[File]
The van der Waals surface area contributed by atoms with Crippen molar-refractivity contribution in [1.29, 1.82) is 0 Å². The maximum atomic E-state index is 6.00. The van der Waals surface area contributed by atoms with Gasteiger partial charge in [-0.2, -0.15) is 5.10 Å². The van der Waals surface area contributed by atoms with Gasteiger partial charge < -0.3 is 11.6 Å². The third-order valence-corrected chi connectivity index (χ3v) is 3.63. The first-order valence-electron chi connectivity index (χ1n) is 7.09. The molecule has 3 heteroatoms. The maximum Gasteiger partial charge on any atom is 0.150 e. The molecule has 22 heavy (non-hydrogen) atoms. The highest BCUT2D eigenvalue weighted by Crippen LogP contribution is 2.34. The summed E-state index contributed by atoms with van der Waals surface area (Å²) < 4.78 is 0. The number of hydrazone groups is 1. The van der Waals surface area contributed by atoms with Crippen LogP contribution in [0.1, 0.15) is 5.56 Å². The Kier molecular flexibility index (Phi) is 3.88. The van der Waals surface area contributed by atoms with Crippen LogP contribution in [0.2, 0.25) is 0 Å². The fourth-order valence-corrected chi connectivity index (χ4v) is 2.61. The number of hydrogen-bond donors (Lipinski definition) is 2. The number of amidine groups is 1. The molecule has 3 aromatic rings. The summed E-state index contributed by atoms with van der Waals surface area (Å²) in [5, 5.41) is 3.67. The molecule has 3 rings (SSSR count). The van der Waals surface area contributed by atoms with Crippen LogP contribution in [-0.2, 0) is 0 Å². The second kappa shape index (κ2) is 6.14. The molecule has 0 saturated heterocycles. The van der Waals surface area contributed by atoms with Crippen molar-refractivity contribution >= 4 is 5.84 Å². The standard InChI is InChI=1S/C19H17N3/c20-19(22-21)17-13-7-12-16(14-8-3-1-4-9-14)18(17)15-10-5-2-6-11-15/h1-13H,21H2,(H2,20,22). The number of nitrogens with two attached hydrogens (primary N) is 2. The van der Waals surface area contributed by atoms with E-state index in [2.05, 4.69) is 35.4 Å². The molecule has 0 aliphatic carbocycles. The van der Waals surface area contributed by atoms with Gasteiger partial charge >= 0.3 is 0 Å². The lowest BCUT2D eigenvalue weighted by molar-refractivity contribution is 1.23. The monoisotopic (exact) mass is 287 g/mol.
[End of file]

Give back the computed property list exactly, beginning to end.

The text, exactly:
The van der Waals surface area contributed by atoms with Crippen molar-refractivity contribution in [1.29, 1.82) is 0 Å². The maximum atomic E-state index is 6.00. The van der Waals surface area contributed by atoms with Gasteiger partial charge in [-0.2, -0.15) is 5.10 Å². The van der Waals surface area contributed by atoms with Gasteiger partial charge < -0.3 is 11.6 Å². The third-order valence-corrected chi connectivity index (χ3v) is 3.63. The first-order valence-electron chi connectivity index (χ1n) is 7.09. The molecule has 3 heteroatoms. The maximum Gasteiger partial charge on any atom is 0.150 e. The molecule has 22 heavy (non-hydrogen) atoms. The highest BCUT2D eigenvalue weighted by Crippen LogP contribution is 2.34. The summed E-state index contributed by atoms with van der Waals surface area (Å²) < 4.78 is 0. The number of hydrazone groups is 1. The van der Waals surface area contributed by atoms with Crippen LogP contribution in [0.1, 0.15) is 5.56 Å². The Kier molecular flexibility index (Phi) is 3.88. The van der Waals surface area contributed by atoms with Crippen LogP contribution in [0.2, 0.25) is 0 Å². The fourth-order valence-corrected chi connectivity index (χ4v) is 2.61. The number of hydrogen-bond donors (Lipinski definition) is 2. The number of amidine groups is 1. The molecule has 3 aromatic rings. The summed E-state index contributed by atoms with van der Waals surface area (Å²) in [5, 5.41) is 3.67. The molecule has 3 rings (SSSR count). The van der Waals surface area contributed by atoms with Crippen LogP contribution in [-0.2, 0) is 0 Å². The second kappa shape index (κ2) is 6.14. The molecule has 0 saturated heterocycles. The van der Waals surface area contributed by atoms with Crippen molar-refractivity contribution >= 4 is 5.84 Å². The standard InChI is InChI=1S/C19H17N3/c20-19(22-21)17-13-7-12-16(14-8-3-1-4-9-14)18(17)15-10-5-2-6-11-15/h1-13H,21H2,(H2,20,22). The number of nitrogens with two attached hydrogens (primary N) is 2. The van der Waals surface area contributed by atoms with E-state index in [2.05, 4.69) is 35.4 Å². The molecule has 0 aliphatic carbocycles. The van der Waals surface area contributed by atoms with Gasteiger partial charge >= 0.3 is 0 Å². The lowest BCUT2D eigenvalue weighted by molar-refractivity contribution is 1.23. The monoisotopic (exact) mass is 287 g/mol.